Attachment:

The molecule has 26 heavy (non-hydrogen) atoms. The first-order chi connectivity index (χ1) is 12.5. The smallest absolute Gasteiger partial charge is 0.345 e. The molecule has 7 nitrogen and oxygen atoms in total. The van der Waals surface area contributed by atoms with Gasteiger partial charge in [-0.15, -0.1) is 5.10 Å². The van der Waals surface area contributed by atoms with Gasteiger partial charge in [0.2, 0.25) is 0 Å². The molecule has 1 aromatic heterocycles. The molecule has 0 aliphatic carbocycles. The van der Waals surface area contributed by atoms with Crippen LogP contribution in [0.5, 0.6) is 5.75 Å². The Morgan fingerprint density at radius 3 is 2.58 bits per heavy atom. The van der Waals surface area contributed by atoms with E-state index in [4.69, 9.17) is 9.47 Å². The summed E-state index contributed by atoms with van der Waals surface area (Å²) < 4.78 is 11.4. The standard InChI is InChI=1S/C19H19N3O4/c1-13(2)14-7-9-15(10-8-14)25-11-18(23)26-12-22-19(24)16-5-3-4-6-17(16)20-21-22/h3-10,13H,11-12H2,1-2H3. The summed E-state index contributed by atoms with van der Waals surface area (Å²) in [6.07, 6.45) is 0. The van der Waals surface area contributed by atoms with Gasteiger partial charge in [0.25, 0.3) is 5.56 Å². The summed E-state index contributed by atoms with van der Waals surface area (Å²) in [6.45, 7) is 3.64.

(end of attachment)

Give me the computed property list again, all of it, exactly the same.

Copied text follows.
The molecule has 26 heavy (non-hydrogen) atoms. The first-order chi connectivity index (χ1) is 12.5. The smallest absolute Gasteiger partial charge is 0.345 e. The molecule has 7 nitrogen and oxygen atoms in total. The van der Waals surface area contributed by atoms with Gasteiger partial charge in [-0.15, -0.1) is 5.10 Å². The van der Waals surface area contributed by atoms with Gasteiger partial charge in [0.2, 0.25) is 0 Å². The molecule has 1 aromatic heterocycles. The molecule has 0 aliphatic carbocycles. The van der Waals surface area contributed by atoms with Crippen LogP contribution in [0.5, 0.6) is 5.75 Å². The Morgan fingerprint density at radius 3 is 2.58 bits per heavy atom. The van der Waals surface area contributed by atoms with E-state index in [4.69, 9.17) is 9.47 Å². The summed E-state index contributed by atoms with van der Waals surface area (Å²) < 4.78 is 11.4. The standard InChI is InChI=1S/C19H19N3O4/c1-13(2)14-7-9-15(10-8-14)25-11-18(23)26-12-22-19(24)16-5-3-4-6-17(16)20-21-22/h3-10,13H,11-12H2,1-2H3. The summed E-state index contributed by atoms with van der Waals surface area (Å²) in [6.07, 6.45) is 0. The van der Waals surface area contributed by atoms with Gasteiger partial charge in [0.25, 0.3) is 5.56 Å². The summed E-state index contributed by atoms with van der Waals surface area (Å²) in [6.45, 7) is 3.64.